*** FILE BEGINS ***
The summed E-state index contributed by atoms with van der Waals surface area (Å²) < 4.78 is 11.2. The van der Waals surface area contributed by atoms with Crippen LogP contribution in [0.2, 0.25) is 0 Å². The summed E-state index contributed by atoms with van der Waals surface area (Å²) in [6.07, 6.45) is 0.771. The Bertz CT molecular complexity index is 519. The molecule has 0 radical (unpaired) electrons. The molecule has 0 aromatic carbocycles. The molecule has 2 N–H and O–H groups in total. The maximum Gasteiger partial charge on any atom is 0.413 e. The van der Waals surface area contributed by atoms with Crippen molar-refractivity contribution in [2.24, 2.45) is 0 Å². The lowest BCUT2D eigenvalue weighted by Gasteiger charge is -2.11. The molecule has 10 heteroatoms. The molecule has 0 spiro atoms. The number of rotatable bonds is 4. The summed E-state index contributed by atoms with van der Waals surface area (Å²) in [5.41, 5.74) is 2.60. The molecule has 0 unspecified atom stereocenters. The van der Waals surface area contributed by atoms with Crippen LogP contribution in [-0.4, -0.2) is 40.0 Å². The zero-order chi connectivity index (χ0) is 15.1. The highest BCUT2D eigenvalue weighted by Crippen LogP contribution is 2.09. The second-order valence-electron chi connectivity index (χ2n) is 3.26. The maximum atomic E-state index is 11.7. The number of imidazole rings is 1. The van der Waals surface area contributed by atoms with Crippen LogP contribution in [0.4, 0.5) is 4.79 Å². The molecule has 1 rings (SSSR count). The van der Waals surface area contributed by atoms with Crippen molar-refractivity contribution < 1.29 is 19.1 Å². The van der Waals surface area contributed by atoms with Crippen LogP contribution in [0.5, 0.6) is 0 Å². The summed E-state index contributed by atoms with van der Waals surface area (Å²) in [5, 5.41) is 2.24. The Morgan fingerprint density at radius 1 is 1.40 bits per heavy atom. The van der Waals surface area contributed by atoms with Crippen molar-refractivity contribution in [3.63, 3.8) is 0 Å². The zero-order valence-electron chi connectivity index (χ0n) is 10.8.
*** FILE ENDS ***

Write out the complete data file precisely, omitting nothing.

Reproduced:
The summed E-state index contributed by atoms with van der Waals surface area (Å²) < 4.78 is 11.2. The van der Waals surface area contributed by atoms with Crippen LogP contribution in [0.2, 0.25) is 0 Å². The summed E-state index contributed by atoms with van der Waals surface area (Å²) in [6.07, 6.45) is 0.771. The Bertz CT molecular complexity index is 519. The molecule has 0 radical (unpaired) electrons. The molecule has 0 aromatic carbocycles. The molecule has 2 N–H and O–H groups in total. The maximum Gasteiger partial charge on any atom is 0.413 e. The van der Waals surface area contributed by atoms with Crippen molar-refractivity contribution in [2.24, 2.45) is 0 Å². The lowest BCUT2D eigenvalue weighted by Gasteiger charge is -2.11. The molecule has 10 heteroatoms. The molecule has 0 spiro atoms. The number of rotatable bonds is 4. The summed E-state index contributed by atoms with van der Waals surface area (Å²) in [5.41, 5.74) is 2.60. The molecule has 0 unspecified atom stereocenters. The van der Waals surface area contributed by atoms with Crippen LogP contribution in [-0.4, -0.2) is 40.0 Å². The zero-order chi connectivity index (χ0) is 15.1. The highest BCUT2D eigenvalue weighted by Crippen LogP contribution is 2.09. The second-order valence-electron chi connectivity index (χ2n) is 3.26. The maximum atomic E-state index is 11.7. The number of imidazole rings is 1. The van der Waals surface area contributed by atoms with Crippen LogP contribution in [0.4, 0.5) is 4.79 Å². The molecule has 1 rings (SSSR count). The van der Waals surface area contributed by atoms with Crippen molar-refractivity contribution < 1.29 is 19.1 Å². The van der Waals surface area contributed by atoms with Crippen LogP contribution in [0.5, 0.6) is 0 Å². The summed E-state index contributed by atoms with van der Waals surface area (Å²) in [5, 5.41) is 2.24. The Morgan fingerprint density at radius 1 is 1.40 bits per heavy atom. The van der Waals surface area contributed by atoms with Crippen molar-refractivity contribution in [3.63, 3.8) is 0 Å². The zero-order valence-electron chi connectivity index (χ0n) is 10.8.